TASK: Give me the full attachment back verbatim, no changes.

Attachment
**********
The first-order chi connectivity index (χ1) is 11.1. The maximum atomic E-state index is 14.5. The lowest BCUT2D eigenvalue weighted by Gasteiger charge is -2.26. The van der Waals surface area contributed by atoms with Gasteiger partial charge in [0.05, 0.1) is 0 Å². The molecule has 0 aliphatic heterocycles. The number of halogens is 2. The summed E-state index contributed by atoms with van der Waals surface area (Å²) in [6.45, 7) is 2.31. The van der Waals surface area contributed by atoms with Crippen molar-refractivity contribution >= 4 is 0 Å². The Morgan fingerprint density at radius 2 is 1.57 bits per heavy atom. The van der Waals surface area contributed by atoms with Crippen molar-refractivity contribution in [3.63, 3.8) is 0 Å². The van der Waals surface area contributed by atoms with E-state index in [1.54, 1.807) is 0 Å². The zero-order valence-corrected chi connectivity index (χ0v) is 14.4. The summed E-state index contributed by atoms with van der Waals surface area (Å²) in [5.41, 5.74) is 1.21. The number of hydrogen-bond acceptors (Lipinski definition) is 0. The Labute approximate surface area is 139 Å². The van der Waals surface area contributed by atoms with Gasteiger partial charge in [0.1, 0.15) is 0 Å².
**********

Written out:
The first-order chi connectivity index (χ1) is 11.1. The maximum atomic E-state index is 14.5. The lowest BCUT2D eigenvalue weighted by Gasteiger charge is -2.26. The van der Waals surface area contributed by atoms with Gasteiger partial charge in [0.05, 0.1) is 0 Å². The molecule has 0 aliphatic heterocycles. The number of halogens is 2. The summed E-state index contributed by atoms with van der Waals surface area (Å²) in [6.45, 7) is 2.31. The van der Waals surface area contributed by atoms with Crippen molar-refractivity contribution >= 4 is 0 Å². The Morgan fingerprint density at radius 2 is 1.57 bits per heavy atom. The van der Waals surface area contributed by atoms with Crippen molar-refractivity contribution in [3.63, 3.8) is 0 Å². The van der Waals surface area contributed by atoms with E-state index in [1.54, 1.807) is 0 Å². The zero-order valence-corrected chi connectivity index (χ0v) is 14.4. The summed E-state index contributed by atoms with van der Waals surface area (Å²) in [5.41, 5.74) is 1.21. The number of hydrogen-bond acceptors (Lipinski definition) is 0. The Labute approximate surface area is 139 Å². The van der Waals surface area contributed by atoms with Gasteiger partial charge in [0.1, 0.15) is 0 Å².